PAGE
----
only to let us alone. It is not necessary for him to strike a blow-the disease is undermining our frame. We have taken poison, and all that is necessary to its killing us, is not to counteract its malignity.

Such is the judgment here denounced. Let us conclude by remarking, first, the justice of this doom. Why does he say, let him alone? "Because he is joined to idols. But my people would not hearken to my voice; and Israel would none of me: so I gave them up unto their own hearts' lusts: and they walked in their own counsels." All the punishments he inflicts, are deserved; and he never inflicts them without reluctance. "O that my people had hearkened unto me, and Israel had walked in my ways! O that thou hadst hearkened to my commandments? then had thy peace been as a river, and thy righteousness as the waves of the sea."-But may not God abandon those who have renounced him? Is he compelled to force his favours upon us? Has his patience no bounds? Is he not righteous, as well as gracious? Is there mercy with him, that he may be feared-or insulted?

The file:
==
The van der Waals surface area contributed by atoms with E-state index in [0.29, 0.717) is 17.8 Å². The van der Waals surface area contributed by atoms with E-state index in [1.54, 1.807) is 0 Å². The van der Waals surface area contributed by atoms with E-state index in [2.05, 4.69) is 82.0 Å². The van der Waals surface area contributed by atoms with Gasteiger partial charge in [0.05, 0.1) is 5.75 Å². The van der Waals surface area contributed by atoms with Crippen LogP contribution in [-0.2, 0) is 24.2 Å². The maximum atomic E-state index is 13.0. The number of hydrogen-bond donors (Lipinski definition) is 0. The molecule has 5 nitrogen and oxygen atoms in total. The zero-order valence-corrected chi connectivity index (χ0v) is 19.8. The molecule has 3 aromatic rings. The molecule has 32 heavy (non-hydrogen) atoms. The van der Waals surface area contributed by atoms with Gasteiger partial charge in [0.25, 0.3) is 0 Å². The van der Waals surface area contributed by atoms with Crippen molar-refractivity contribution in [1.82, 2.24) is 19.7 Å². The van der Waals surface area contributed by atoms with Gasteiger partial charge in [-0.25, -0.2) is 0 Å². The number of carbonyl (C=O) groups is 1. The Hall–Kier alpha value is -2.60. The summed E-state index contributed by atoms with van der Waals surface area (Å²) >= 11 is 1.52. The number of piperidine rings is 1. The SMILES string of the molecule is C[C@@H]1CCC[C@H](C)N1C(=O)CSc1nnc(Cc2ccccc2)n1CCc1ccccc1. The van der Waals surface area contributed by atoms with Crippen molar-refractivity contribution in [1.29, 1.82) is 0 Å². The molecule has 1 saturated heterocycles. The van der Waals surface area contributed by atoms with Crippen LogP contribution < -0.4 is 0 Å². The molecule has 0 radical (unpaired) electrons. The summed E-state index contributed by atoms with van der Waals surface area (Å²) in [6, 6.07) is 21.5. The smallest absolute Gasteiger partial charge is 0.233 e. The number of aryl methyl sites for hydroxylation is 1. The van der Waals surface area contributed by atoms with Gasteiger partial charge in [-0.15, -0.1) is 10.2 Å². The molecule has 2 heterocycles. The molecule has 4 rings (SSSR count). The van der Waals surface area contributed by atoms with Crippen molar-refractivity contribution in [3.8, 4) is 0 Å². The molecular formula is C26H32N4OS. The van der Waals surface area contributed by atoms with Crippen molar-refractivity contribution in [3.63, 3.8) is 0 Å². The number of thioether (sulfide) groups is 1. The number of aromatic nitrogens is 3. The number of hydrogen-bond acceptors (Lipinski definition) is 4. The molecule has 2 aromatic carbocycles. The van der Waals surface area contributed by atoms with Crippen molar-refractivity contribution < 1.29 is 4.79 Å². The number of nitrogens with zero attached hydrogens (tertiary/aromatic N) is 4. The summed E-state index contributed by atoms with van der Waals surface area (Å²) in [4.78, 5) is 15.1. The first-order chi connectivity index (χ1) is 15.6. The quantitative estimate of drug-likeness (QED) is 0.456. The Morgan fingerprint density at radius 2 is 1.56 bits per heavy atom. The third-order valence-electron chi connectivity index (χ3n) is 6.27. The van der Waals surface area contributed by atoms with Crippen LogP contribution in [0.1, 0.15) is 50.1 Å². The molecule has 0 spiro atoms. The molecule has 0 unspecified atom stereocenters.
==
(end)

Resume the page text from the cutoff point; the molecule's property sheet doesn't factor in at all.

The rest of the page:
Your condemnation entirely turns upon a principle, that will at once justify him, and silence you. "Ye will not come to me, that ye might have life.-Because I have called, and ye refused; I have stretched out my hand, and no man regarded; but ye have set at naught all my counsel, and would none of my reproof: I also will laugh at your calamity; I will mock when your fear cometh: when your fear cometh as desolation, and your destruction cometh as a whirlwind; when distress and anguish cometh upon you: then shall they call upon me, but I will not answer;